Adapting Program of Studies

Science

Local Resources

Accessible Science Labs: A Resource with Experiments for Junior and Senior High Students who are Blind or Visually Impaired
This resource was developed as part of the Students with Vision Loss Initiative Project and was compiled/edited by Maren Hasse, Niels Nicolajsen, Linda Stirrett, Richard Svekla and Cheryl Wecels.  The manual is broken down into five parts and is available for anyone to download.  The associated equipment is available in Alberta as a part of the Accessible Science Kits which are available through the Province's Vision Resource Centres (see below).

Accessible Science 1

Accessible Science 2

Accessible Science 3

Accessible Science 4

Accessible Science 5 

Accessible Science Kits
For students who are blind or visually impaired, accessing the information that is presented in the K-12 science curriculum is an ongoing challenge.  The Students with Vision Loss Initiative, in collaboration with the three Vision Resource Centres, is working to make the science courses for students in grades 7-12 a little more accessible through the loan of kits for the life and physical sciences that contain a variety of sensors that can be used by students in lab situations.  These kits contain sensors and a lab interface that will work with a PC and JAWS to provide the student with lab information that typically would would be accessed visually.

In March of 2009 the Students with Vision Loss Initiative sponsored a one day workshop put on by Dr. Dennis Fantin, a chemstry professor from California Polytechnic State University who happens to be blind.  Dr. Fantin demonstrated the use of a variety of these sensors and spoke more broadly about addressing the needs of students who are blind or visually impaired in the science classroom.  To view the article about the workshop, go to the Accessible Science Kits link which is the title of this section.

To access one of these kits, contact your vision teacher or the Vision Resource Centre in your region.  Contact information for the Vision Resource Centres is located in the Educators tab of the website.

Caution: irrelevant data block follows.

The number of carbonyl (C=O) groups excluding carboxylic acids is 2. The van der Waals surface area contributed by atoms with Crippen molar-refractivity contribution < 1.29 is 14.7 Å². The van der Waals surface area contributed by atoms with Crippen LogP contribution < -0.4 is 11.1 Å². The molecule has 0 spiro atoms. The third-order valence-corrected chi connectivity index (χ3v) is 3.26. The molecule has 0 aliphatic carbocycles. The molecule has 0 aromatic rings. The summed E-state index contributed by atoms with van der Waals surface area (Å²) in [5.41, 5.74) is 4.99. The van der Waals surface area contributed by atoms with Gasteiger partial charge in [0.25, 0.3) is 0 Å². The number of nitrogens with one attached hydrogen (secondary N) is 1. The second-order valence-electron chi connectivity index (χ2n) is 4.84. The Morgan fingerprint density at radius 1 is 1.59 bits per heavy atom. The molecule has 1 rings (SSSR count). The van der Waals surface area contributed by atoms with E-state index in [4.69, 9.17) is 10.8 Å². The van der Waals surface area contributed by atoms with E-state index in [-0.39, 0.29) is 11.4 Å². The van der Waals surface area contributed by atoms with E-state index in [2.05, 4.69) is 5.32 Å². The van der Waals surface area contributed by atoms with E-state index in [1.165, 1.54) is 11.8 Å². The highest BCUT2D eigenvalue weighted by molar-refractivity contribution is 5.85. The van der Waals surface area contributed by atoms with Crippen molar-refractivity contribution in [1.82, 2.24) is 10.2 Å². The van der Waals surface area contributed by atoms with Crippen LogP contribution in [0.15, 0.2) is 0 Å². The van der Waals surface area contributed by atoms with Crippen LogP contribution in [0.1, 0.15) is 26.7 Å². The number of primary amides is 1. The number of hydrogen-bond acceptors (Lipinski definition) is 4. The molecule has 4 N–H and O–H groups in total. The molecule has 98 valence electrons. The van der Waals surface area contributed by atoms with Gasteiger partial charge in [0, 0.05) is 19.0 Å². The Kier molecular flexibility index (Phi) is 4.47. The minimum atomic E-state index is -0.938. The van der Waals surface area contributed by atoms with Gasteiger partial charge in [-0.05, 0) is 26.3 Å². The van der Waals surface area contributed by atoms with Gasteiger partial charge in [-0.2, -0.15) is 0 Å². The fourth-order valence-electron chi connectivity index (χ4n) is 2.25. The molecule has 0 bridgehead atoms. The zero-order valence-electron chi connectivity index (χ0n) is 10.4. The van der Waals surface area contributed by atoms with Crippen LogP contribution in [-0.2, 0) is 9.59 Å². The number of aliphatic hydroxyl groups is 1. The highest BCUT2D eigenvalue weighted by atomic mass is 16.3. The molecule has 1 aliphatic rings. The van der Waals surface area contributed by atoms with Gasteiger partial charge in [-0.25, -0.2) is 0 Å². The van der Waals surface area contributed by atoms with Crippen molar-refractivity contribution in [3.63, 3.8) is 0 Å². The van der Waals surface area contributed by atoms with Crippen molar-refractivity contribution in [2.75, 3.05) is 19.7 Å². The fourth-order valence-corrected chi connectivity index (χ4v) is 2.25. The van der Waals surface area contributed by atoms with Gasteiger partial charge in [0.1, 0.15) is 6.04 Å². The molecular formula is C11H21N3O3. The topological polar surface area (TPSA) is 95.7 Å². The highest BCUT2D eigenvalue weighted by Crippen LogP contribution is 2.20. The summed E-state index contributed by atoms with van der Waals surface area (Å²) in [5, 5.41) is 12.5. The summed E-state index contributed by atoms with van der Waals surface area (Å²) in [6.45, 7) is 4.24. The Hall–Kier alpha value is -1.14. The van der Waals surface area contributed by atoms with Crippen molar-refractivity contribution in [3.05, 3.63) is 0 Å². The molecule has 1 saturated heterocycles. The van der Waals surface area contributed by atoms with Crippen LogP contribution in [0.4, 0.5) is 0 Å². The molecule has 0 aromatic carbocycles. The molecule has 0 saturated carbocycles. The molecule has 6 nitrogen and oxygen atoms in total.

Other Resources

The following links for adapting science resources will be helpful when planning a science program that will actively involve learners with blindness or a visual impairment.

SAVI/SELPH
Science Activities for the Visually Impaired/Science Enrichment for Learners with Physical Handicaps is an accessible science program that was originally designed for students from grades 3-8 who were blind or visually impaired.  This program has grown to encompass other disabilities as well, and currently offers adaptive science equipment, teaching manuals and procedural videos for teachers.  These items are available for purchase from the SAVI/SELPH website.

Perkins School: Accessible Science
This on-line resource provides a list of links to vendors that supply accessible science materials, as well as a list of further science-related links.  This site also provides suggestions for accessible activities in biology, chemistry, physical science, as well as technology and engineering.

National Center for Blind Youth in Science
The NCBYS, sponsored by the NFB Jernigan Institute, aims to provide students, parents, and educators with the resources and information they need to ensure that science is fully accessible to students with visual impairments.  The site includes teaching tips and sample lesson plans for teachers, as well as an extensive listing of resources for the various subject areas.  The NCBYS site also offers a mentorship program for youth who are interested in pursuing a career in a scientific field.  For more information on their mentorship program, visit NFB Link.

Biology Teaching Tips
This page, written by Maylene Bird of the Texas School for the Blind, contains teaching tips that are specific to biology.  Suggestions pertain specifically to dissection, the study of cells, using microscopes, using diagrams and models, and measuring.

Adapted Curriculum Enhancement – ACE
A joint effort from several organizations in the United States, including NASA, the ACE program was developed for students from typically underserved populations.  The ACE program aims to provide resources and supports for science teachers who are teaching students with visual impairments.  Included within this program are modules of activities that have been made accessible to students with visual impairments.

Science for Students with Visual Impairments
This is an article that offers general suggestions for the classroom teacher on how to increase the accessibility of the classroom, as well as concrete examples of how to increase the accessibility of the various science disciplines.  The authors also discuss considerations for the assessment of students with visual impairments.